The Germans remember the 1923 hyper-inflation as if it were yesterday. They fear to print more money to keep everybody happy. They think such practices are at best a short-term solution inviting long-term disaster.

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After weeks of negotiations, Germany and France made an announcement today that they will not be meeting on Sunday. They will not be coming up with the planned solution to the Greek debt crisis. The reason? They cannot agree of much of anything.

Ollie Rehn, European Commissioner for Economic and Monetary Affairs, said it will be weeks before Europe will be able to solve the Greek debt crisis and decide how to use the EU bailout fund

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The Americans say go for it. So do the English. They want Germany to take on Europe and be responsible for all its bond issues. They want the Germans to forget about ever being German and to think like an Englishman or an American. That way, by showering everybody with money and aid, they will awaken that spirit of being equal and the same — God is an Englisman, Everybody loves an American — in every country in Europe.

The Germans say wait a minute. Look how messy your economic situation is, America. Ditto England. We think we Germans have a better idea. We want to be stricter. We want to enshrine low inflation as a god. We want to put a balanced budget above all things. This is thinking like a German. We don’t necessarily have to spread this kind of thinking around the globe. It may not be for everyone. But if anybody wants to play our game with us, they have to become like us, Germans. We are not willing to accommodate them in any way. They have to reform themselves.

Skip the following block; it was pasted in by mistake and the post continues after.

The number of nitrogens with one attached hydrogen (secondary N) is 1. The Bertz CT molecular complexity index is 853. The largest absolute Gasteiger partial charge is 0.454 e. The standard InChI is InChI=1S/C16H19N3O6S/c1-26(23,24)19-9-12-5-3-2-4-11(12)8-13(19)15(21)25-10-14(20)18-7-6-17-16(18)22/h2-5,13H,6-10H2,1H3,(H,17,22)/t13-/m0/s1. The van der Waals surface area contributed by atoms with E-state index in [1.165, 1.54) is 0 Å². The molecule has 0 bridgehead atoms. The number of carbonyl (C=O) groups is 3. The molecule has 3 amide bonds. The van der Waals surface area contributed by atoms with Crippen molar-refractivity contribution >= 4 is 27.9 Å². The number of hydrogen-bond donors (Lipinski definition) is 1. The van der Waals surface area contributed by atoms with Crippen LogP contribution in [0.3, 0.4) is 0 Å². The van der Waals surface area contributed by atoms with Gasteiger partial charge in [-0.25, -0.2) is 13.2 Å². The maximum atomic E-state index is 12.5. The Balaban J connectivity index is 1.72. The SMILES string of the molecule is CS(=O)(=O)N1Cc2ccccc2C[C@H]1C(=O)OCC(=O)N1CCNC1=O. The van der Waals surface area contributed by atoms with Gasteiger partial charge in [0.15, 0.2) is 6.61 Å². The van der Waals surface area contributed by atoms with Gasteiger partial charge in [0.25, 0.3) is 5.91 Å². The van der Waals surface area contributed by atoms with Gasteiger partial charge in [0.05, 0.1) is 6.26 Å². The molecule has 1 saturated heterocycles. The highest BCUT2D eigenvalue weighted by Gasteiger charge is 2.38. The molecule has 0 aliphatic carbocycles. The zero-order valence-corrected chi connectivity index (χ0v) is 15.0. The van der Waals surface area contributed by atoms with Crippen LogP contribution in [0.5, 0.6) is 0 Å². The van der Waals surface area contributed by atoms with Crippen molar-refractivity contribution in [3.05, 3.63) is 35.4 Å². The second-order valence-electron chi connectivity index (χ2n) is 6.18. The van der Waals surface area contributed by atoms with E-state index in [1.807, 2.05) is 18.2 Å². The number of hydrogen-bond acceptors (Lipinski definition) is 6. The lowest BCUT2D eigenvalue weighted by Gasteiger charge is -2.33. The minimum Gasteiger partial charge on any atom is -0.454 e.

This conflict is making headlines this week. Everybody in the EU, including France, wants Germany to become an American. But Angela Merkel says no. Wolfgang Schauble, Germany’s Finance Minister, says he’s willing to consider a “partial collateral” solution called “first loss insurance”. But he won’t go any farther. He says treaties would have to be changed to get the ECB to guarantee all bond issues by member states.

Instead he proposes guaranteeing only part of the bond issue, say 20%, which could be borrowed from the ECB.

The fact that the Greeks are marching in the steets in protest ahead of the Parliamentary vote for deeper spending cuts doesn’t concern Wolfgang at all. Nor does he care if the French lose their AAA credit rating. He thinks that the EU is Germany. The ECB is German, and the euro is the German mark. Everybody has to respect that, and in good time they will all become good Germans.

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Journalists pretend that Merkel and Sarkozy must decide what to do about the EU debt crisis. But really, though Sarkozy is flying to Berlin today, it’s up to Angela Merkel and the Germans.